Sir Trevor Hassell is President of the Healthy Caribbean Coalition.
As cancer and non-communicable disease (NCD) organisations gather in Paris for the 2016 World Cancer Congress I am pleased to be moderating a discussion panel jointly co-organised by 13 cancer societies. The organisations have come together in recognition of the challenges and opportunities which exist for those wishing to develop, or further advance, their cancer prevention and control strategies in unhealthy eating, physical inactivity, consumption of alcohol and overweight & obesity.
Unhealthy eating, physical inactivity, drinking alcohol, and being overweight or obese, contribute to the worldwide epidemic of NCDs. In fact, 7 in 10 deaths are due to NCDs worldwide, with more than 40% of deaths occurring before the age of 70. Prevention and control of NCDs and their risk factors require policies and programmes to create environments that encourage healthy eating, increased physical activity, and reduced consumption of alcohol as the “easy and preferred choices”.
Internal and external challenges
In developing policy positions and advocacy actions aimed at creating and contributing to healthier environments, civil society organisations (CSOs) are often challenged by internal factors within organisations as well as external factors.
Some of the internal challenges faced directly by CSOs include: limited human and financial resources, underappreciation of the importance of civil society advocacy and the absence of a tradition of working with other health CSOs – only to name a few.
External challenges arise from failure of the non-health sector to appreciate that NCD prevention and control extends well beyond health and is influenced significantly by non-health issues. Additionally, policy makers sometimes view CSOs with suspicion and have therefore had difficulties partnering with these organisations in the development of policies and programme implementation. Finally, many challenges exist in the private business sector, whose interests are often at odds with those of CSOs.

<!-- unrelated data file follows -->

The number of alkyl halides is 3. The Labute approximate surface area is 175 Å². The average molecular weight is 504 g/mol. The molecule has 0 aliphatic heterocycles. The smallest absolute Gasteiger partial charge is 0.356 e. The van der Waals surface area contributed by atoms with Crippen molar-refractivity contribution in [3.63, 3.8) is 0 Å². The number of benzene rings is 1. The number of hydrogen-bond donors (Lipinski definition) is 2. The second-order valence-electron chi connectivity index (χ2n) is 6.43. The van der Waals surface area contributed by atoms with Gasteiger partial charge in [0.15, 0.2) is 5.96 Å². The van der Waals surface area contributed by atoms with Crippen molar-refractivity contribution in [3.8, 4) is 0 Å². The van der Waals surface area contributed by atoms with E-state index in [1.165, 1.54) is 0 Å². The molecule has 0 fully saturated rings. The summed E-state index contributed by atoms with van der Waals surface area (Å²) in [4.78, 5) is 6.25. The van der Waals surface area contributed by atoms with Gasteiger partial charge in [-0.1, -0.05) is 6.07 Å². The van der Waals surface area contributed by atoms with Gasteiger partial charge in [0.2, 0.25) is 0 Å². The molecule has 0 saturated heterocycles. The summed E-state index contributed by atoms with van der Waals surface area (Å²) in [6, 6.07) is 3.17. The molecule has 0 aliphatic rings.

There is also inadequate public and political awareness of NCDs as well as a lack of understanding of the vital role society can play. These challenges are often compounded by a lack of supporting regulations and laws, lack of data, use of evidence, target setting and monitoring.
Unique role of CSOs
Despite the challenges, significant opportunities exist for CSOs to effectively advocate and influence policy. The United Nations Sustainable Development Goal 17 explicitly calls for the encouragement and promotion of effective public, public-private and civil society partnerships, which can lead to better NCD prevention and control.
I believe that many of the challenges can be overcome by CSOs using their unique ability to influence individual behaviour, increase public awareness and representing public health and consumer interests. This allows them to make valuable contributions to the delivery of prevention programmes.
An economic and social justice issue
As CSOs develop policy positions and advocacy initiatives they should be guided by overarching perspectives that include a recognition that the prevention and control of NCDs is both an economic and social justice issue impacting on human development.
NCDs, and the lifestyles contributing to them, should be seen first and foremost as issues of the young. They must be addressed over the life course, recognising that influences in the antenatal period and the first 3 months of life often determine outcomes throughout life. CSOs need to understand that support for policies and activities is more likely if these are aligned with WHO Global Targets and the Sustainable Development Goals.
Cancer and other NCD organisations have important roles to play in the development of policies and programmes aimed at risk factor reduction and NCD prevention and control. These organisations are well positioned to assist empowered people in their determination to improve life conditions and ways of living.